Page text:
“We had great practices,” coach Smith said after the win, “and it showed. We were focused.”

The fan base, the players, the Beavers’ coaching staff all needed a runaway victory. Deserved it, in fact. Especially after losing by a field goal at Hawaii last week.

Oregon State did what it needed to do to Cal Poly on Saturday. The back-alley whipping included four Jake Luton touchdown passes, miles of blue sky, and the total annihilation and domination of an FCS opponent by a Pac-12 team.

Lots could have gone wrong, of course. Earlier in the day, Mid-American Conference entry Eastern Michigan beat the Big Ten’s Illinois by a field goal. Eastern Illinois also collected a $1 million check to play the game. By contrast, Oregon State paid Cal Poly $600,000 and left with a crisp victory.

Smith’s program got in the win column. And the key individuals in the stadium, from that potential USC transfer receiver to the VIPs to my senior-citizen neighbor and the teen-aged kid, all got the show they needed to see.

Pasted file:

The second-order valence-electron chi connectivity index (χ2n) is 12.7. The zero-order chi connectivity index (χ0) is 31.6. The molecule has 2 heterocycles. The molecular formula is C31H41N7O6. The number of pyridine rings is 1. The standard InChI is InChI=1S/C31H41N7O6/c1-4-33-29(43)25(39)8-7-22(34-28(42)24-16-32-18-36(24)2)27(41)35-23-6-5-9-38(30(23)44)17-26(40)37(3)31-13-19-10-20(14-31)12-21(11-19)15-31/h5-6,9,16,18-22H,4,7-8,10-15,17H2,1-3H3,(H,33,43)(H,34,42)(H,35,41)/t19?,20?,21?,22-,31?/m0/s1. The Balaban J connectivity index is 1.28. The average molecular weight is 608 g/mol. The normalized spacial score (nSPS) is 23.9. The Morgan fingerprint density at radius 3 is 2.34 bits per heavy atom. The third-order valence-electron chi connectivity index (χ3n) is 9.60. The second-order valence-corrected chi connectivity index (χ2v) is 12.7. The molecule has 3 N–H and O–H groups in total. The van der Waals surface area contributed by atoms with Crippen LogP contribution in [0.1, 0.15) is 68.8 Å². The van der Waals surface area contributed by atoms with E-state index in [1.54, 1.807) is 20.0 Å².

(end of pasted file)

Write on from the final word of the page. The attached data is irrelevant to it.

Don’t be surprised if some of them come back.

Williams, the recruit, was also slated to make a visit to Eugene for the Oregon Ducks game later on Saturday. But people in recruiting circles will tell you that a talent that heralded even being in the stadium, curious about Oregon State, was a significant development.

All he did was talk to Rodgers, who scored 28 touchdowns as a player himself, and watch Isaiah Hodgins snare two more touchdown receptions. The ball was in the air plenty. Oregon State looked good.

Oregon State students will return to campus in time for the next home game. And so it is not beyond reason to believe announced attendance for the Stanford home game on Sept. 28 will push above 40,000.

“We’re always excited when the students come back,” deputy athletic director Zack Lassiter said. “Beyond that the attendance trend is driven historically by on-field performance.”

Basically: Win games, and people will show up. That makes sense. Lose them, and people stay home and wash their hair. That also makes sense.